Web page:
Local News


DA candidate sparring heats up


The Brunswick News

A contest that began with mild political sniping between the two Republicans vying for district attorney is getting ugly, one of the candidates for office says.

The race pits incumbent Brunswick Judicial Circuit District Attorney Jackie Johnson against former assistant district attorney Jonathan Miller.

Miller said Johnson accused him of trying to helping a sex offender during a recent forum in Camden County.

"I have tried to articulate the differences between us without being ugly. In Camden County, it got ugly," Miller said.

It started when Miller accused Johnson of mismanaging the district attorney's office. Johnson returned fire, telling a group of Republicans that Miller broke the law, violated his oath of office and breached state bar rules before he resigned as an assistant district attorney.

Miller had fired the first shot earlier in the month during an appearance before the Golden Isles Republican Women on St. Simons Island. He said several attorneys had left the Glynn County district attorney office since Johnson was appointed to the post by former Gov. Sonny Perdue in 2010.

Miller accused Johnson of mismanaging the office by running off veteran attorneys -- including him -- and hiring inexperienced lawyers in their places.

In response, after having previously said that personnel cuts were made for fiscal reasons, Johnson alluded that some prosecutors, including Miller, were released because of "performance issues."

At their second public appearance together, Johnson told the Camden County Republicans, which hosted the candidate forum, that Miller had authorized the release of a defendant in an aggravated stalking case without notifying the victim in the case.

She said Miller also had improperly intervened in a Camden County case while assigned to the Glynn County office to allow a convicted sex offender to live near a church.

"I asked for an explanation on both of those cases," Johnson told the audience, according to a video recording of the forum. "I haven't gotten it. I did get a resignation letter (from Miller)."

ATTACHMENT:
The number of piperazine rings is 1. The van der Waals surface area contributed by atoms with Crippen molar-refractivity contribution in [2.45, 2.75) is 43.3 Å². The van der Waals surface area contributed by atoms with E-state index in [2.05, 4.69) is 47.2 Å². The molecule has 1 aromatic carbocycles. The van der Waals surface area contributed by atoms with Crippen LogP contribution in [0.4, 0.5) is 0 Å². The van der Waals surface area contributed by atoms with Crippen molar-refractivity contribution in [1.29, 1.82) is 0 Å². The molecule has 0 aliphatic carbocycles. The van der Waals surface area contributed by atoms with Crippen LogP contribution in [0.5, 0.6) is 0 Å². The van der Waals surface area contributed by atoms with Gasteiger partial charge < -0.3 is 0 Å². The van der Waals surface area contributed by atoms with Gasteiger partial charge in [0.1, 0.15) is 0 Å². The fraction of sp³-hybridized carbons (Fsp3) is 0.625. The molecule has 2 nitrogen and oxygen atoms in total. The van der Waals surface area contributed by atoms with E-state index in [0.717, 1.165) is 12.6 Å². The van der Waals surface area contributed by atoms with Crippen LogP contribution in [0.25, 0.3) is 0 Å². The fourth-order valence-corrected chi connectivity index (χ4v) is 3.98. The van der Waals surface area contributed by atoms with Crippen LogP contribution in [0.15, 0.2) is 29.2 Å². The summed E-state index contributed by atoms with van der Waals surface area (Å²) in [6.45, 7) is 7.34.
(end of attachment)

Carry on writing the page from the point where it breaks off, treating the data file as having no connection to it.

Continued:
Miller said Johnson was misrepresenting the issues in both cases and said she was attacking him.

In the case of the aggravated stalking case, Miller said he had previously spoken with the victim and had planned to have the man released to his mother in North Carolina, hundreds of miles away. Because of a ticket mix up at the bus station and a series of miscommunications, the man was rearrested before leaving the state.

In the sex offender case, Miller said he had only made a suggestion to the man's defense attorney because the sex offender was staying at the house to care for an 85-year-old man who was bed ridden.

Neither offender was identified.

"Nothing ever happened on that case that I directly had a hand in," Miller said.

Miller said Thursday he had hoped to keep the campaign respectable.

Johnson said she wasn't seeking a caustic campaign either, but she wanted to make sure voters knew the facts.

"From my point of view, everything revolves around what is true. I think (in Camden) I got an opportunity to get out on a public forum and set the record straight," Johnson said.

There is no Democratic opposition in the race. Unless an independent candidate qualifies for the race by Aug. 3, the contest will be decided at the Republican primary.